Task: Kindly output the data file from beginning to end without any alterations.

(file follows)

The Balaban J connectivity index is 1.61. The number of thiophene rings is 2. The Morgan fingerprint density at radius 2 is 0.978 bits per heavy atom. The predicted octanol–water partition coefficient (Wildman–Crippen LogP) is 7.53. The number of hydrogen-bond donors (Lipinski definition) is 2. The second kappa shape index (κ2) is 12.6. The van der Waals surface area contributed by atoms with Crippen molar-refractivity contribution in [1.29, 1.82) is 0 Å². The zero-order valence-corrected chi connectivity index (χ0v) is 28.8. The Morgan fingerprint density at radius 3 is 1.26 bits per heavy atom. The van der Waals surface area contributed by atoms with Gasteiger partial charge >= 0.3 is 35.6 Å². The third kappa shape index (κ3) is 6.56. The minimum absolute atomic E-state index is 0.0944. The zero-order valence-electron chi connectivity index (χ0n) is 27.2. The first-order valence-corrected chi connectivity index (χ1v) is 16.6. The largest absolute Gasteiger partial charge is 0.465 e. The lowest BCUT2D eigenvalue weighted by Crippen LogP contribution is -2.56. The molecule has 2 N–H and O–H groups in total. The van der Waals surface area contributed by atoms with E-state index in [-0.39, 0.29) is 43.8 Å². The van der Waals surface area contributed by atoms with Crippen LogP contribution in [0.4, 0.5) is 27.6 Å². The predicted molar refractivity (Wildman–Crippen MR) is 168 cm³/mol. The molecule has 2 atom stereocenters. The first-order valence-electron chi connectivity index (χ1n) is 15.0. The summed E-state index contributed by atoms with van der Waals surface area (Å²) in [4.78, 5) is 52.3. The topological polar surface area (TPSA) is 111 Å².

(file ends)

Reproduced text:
The Balaban J connectivity index is 1.61. The number of thiophene rings is 2. The Morgan fingerprint density at radius 2 is 0.978 bits per heavy atom. The predicted octanol–water partition coefficient (Wildman–Crippen LogP) is 7.53. The number of hydrogen-bond donors (Lipinski definition) is 2. The second kappa shape index (κ2) is 12.6. The van der Waals surface area contributed by atoms with Crippen molar-refractivity contribution in [1.29, 1.82) is 0 Å². The zero-order valence-corrected chi connectivity index (χ0v) is 28.8. The Morgan fingerprint density at radius 3 is 1.26 bits per heavy atom. The van der Waals surface area contributed by atoms with Gasteiger partial charge >= 0.3 is 35.6 Å². The third kappa shape index (κ3) is 6.56. The minimum absolute atomic E-state index is 0.0944. The zero-order valence-electron chi connectivity index (χ0n) is 27.2. The first-order valence-corrected chi connectivity index (χ1v) is 16.6. The largest absolute Gasteiger partial charge is 0.465 e. The lowest BCUT2D eigenvalue weighted by Crippen LogP contribution is -2.56. The molecule has 2 N–H and O–H groups in total. The van der Waals surface area contributed by atoms with E-state index in [-0.39, 0.29) is 43.8 Å². The van der Waals surface area contributed by atoms with Crippen LogP contribution in [0.4, 0.5) is 27.6 Å². The predicted molar refractivity (Wildman–Crippen MR) is 168 cm³/mol. The molecule has 2 atom stereocenters. The first-order valence-electron chi connectivity index (χ1n) is 15.0. The summed E-state index contributed by atoms with van der Waals surface area (Å²) in [4.78, 5) is 52.3. The topological polar surface area (TPSA) is 111 Å².